The report praised the district for strict adherence to standards for the use of federal grant money, as well as for properly accounting for all liabilities. The district's fund balance was also commended for having plenty of savings. Thus, when the district tries to borrow money, it receives favorable bond rates, in turn lowering interest payments and saving taxpayer money over the long term.
Much of the report centered on the school lunch fund balance, an accounting designation that ensures that federal aid directed to the school lunch program is only spent there. The audit uncovered a $250,000 fraud perpetrated by the district's former food contractor, Fine Host. Miller said that his firm was representing 10 Long Island districts that were victims of Fine Host. The total stolen by the company from all the districts is about $1.8 million. In the next few weeks, Miller said, the district would most likely make an agreement with the company and receive a check for the stolen quarter-million dollars. Legally, this refund must remain in the school lunch fund balance, meaning that the administration can use it to lower the price of certain items, improve facilities, or buy new equipment for the kitchens.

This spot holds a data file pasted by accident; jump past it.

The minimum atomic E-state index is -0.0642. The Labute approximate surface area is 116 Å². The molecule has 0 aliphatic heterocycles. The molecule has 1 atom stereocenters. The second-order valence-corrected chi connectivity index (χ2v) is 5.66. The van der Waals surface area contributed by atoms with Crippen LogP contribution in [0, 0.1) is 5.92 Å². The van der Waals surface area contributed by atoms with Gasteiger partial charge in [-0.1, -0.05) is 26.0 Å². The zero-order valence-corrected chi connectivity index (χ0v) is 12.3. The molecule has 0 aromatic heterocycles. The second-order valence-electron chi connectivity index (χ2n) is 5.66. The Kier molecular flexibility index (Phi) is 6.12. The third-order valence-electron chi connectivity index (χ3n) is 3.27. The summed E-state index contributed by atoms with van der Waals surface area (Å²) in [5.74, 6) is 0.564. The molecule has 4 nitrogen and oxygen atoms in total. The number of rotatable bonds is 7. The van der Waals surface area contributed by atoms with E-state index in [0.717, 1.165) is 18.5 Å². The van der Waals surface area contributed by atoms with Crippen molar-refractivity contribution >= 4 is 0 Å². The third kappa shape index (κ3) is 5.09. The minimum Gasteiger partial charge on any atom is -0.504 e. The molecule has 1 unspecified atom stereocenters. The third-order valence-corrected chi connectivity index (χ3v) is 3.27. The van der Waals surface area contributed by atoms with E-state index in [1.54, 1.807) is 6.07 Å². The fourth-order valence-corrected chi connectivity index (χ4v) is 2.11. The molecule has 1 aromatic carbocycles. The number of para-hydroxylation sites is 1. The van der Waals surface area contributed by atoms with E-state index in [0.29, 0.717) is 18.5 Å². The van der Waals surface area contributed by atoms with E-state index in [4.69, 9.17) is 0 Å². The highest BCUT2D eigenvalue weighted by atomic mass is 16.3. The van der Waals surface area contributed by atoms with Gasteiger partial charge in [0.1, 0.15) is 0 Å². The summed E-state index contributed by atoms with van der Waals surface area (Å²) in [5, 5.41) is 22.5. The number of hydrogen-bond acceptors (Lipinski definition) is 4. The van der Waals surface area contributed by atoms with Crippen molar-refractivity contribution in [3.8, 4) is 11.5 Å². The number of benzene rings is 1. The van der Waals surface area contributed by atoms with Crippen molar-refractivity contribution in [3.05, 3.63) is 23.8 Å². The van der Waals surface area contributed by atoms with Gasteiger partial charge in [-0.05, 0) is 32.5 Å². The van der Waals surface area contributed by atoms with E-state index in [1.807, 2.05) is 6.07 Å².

Following the fraud perpetrated in Roslyn, the position of internal claims auditor received more rigorous attention this year. Even after this increased scrutiny, Port's systems were applauded and only a few small improvements were suggested. After discussion began on the issues, however, Assistant Superintendent for Business Mary Callahan said that many of the suggested policies are already followed, and the only thing that the board could do would be to codify these practices. The auditor agreed with this and extolled the system overall.
Following Miller's report, assistant superintendents Pendleton and Sallie were granted tenure. Pendleton was greeted with a bouquet and photographs were taken of her and the board. Sallie was not present, but Marcellus said that nothing is comparable to the difficulty involved with personnel administration, and that Sallie finds creative and out-of-the-box solutions.
In other personnel items, the board amended Gordon's employment agreement for the school year. Gordon's contract calls for a yearly salary increase of 2 to 4 percent, and the board voted unanimously for a 3.25 percent increase
Seiden gave a "hats off" to Gordon. Board member Jean Marie Posner said Gordon has added value to the district as superintendent.
A major action item was a vote on a two-year contract for the custodial staff, which was approved unanimously.
All other action items were passed unanimously or with one abstention. Among them were the acceptance of donations to the ATLAST summer program and the approval of contracts for 2004-2005 busing. Also, the board accepted a donation of a collection of rock, minerals, and fossils, from Peter P. Faiella, to be used at the Daly School, where he was formerly a principal.
The board also approved the disposal of two pianos-one upright, and one baby grand-in the most economical way possible.